Aaron Engelsrud

Aaron Engelsrud

5 Steps to Make your Resume Excellent

Your resume is a promotional document that needs to be custom-tailored to do one thing: sell you and your skills to a prospective employer. If your resume is not doing that, if it does not make you shine, you need to revamp your tired and worn out resume, update it, and bring it new life. While working on your resume, never forget that you are creating marketing material focused on selling you. If you read it and aren’t impressed with what you read, chances are someone else won’t be either. What you do may be dry and dull, your resume doesn’t have to be.

Make your resume bring your work to life. Your resume should be powerful enough to make the reader want to do your job. It should sound rewarding, enjoyable, and exciting. If it doesn’t seem like you enjoy your work, you fail to set the right tone in your resume. Seriously, even something like accounting can sound fun and rewarding if written correctly.

1 - Use Proper Keywords Almost every company, even small ones, uses automated resume screening to filter responses to job postings. This makes using proper keywords critical to getting actual eyes on your resume. So, how is this done? One reliable method to determine top keywords is to gather the text from 5 relevant job descriptions and create a word cloud. This will give you the most suitable words from the job descriptions you selected.

Once you have determined from the job descriptions which keywords are relevant, integrate them into your resume’s text. Find places those words make sense to add, don’t just put them in a list. Use them in your relevant skills and descriptions of previous work. If you can’t do this, chances are pretty good this is not a job you should be applying for. Consider this carefully.

2 - Proofread Your Resume This should seem like a no-brainer, right? I cannot tell you how many resumes I’ve read have typos, errors, and formatting issues. These errors show prospective employers that you ignore detail and are most likely, not the right person for the job. Honestly, if you have typos or other errors in your resume, you will most likely not get any sort of interview.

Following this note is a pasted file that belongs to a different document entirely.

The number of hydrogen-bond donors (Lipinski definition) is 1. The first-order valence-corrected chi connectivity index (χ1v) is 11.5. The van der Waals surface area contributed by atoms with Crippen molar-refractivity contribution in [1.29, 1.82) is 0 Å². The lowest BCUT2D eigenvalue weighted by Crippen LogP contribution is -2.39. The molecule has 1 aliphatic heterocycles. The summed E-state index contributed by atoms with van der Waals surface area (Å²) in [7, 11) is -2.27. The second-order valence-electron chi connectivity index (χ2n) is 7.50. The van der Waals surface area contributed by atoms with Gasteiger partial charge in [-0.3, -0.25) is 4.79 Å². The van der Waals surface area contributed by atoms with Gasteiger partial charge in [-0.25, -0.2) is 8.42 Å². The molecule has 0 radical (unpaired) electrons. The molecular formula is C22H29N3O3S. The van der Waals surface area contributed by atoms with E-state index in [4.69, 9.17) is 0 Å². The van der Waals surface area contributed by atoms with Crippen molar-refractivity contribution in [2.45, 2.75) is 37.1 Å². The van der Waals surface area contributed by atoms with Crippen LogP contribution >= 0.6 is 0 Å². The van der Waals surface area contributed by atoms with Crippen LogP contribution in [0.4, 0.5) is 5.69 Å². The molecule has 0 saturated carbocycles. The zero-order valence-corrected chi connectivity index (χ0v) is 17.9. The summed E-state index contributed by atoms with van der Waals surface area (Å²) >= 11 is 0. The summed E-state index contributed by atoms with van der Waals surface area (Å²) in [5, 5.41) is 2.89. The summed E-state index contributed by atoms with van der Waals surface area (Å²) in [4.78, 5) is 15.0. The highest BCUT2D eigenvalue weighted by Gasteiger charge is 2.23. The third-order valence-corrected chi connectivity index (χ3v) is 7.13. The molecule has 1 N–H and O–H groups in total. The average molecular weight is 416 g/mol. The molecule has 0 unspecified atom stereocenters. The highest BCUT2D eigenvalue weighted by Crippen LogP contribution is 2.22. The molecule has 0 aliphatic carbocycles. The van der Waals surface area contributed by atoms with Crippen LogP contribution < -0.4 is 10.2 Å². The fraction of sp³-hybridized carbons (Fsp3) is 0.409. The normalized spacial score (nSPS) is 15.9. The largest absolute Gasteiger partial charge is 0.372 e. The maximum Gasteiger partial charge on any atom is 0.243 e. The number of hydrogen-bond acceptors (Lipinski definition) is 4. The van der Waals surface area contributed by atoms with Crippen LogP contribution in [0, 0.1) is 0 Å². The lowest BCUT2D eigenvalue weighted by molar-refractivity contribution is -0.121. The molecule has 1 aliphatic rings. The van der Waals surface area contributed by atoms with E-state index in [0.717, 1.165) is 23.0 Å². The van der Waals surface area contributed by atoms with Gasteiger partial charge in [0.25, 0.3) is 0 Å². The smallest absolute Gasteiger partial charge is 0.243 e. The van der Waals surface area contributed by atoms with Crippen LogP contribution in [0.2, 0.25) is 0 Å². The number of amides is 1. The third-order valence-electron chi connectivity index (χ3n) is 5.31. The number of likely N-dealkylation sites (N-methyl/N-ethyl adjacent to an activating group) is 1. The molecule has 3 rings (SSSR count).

So, to combat this, proofread carefully. Have someone else correct it. Then do it all again. Like any good writing, write, edit, and then re-write. This should not be a rushed process. Your resume should feel like a well-crafted document, professional, and perfect in all respects.

3 - Keep Your Resume To One to Two Pages To be fair, this is more of a rule-of-thumb than a hard-fast law of resume creation. I’ve hired people with 1-page resumes as well as people with 6-page tomes. The most critical part of this is to put every vital skill you possess on the first page. Do it in a way that makes sense and is easy to comprehend. If you do this, any subsequent pages will likely not matter anyhow. So, trimming as much fluff as possible is essential.

4 - Highlight Key Accomplishments In line with keeping things brief and to one page, make sure you focus on your key accomplishments related to the employment you are seeking. Most likely, these are your most recent accomplishments as well. While it is fantastic that you got the “Best New Employee” award as an associate in 1996, that fact is probably not going to get you the new job today. In resumes, like most other things, it’s all about what you have done lately. What recent awards, new company savings, new technology, and accomplishments do you have to show for your efforts? The past is the past; what are you bringing to the table today?

5 - Only Include Relevant Information There might be things in your work history that you are very proud of. That’s great. However, if they aren’t relevant to the job you are seeking, leave them out, or at a minimum, put them later in the resume. Include information that will lead the reader to determine that you are the best candidate for the position. Anything that doesn’t help drive this point home should be cut. Remember, this document isn’t to make you feel better about your work history and accomplishments. Its purpose is to get you a job. More specifically, it is designed to get you the job you want. Anything that detracts from this purpose hurts your chances. Leave it out.

Conclusion There is a lot of effort that needs to go into your resume. It is critically important you get it right. From keywords to correct spelling and punctuation, you need to pay attention to the details and proofread it before sending it out. You don’t get a second chance for the first read from a prospective employer. Formatting, flow, and content are all critical and should be tailored to your particular career path. Your resume will need to be different if you apply for an executive-level position at a company versus an entry-level position. Making sure your resume is tailored accordingly could be the difference between getting the job and getting shredded. Have someone else look at it and review it.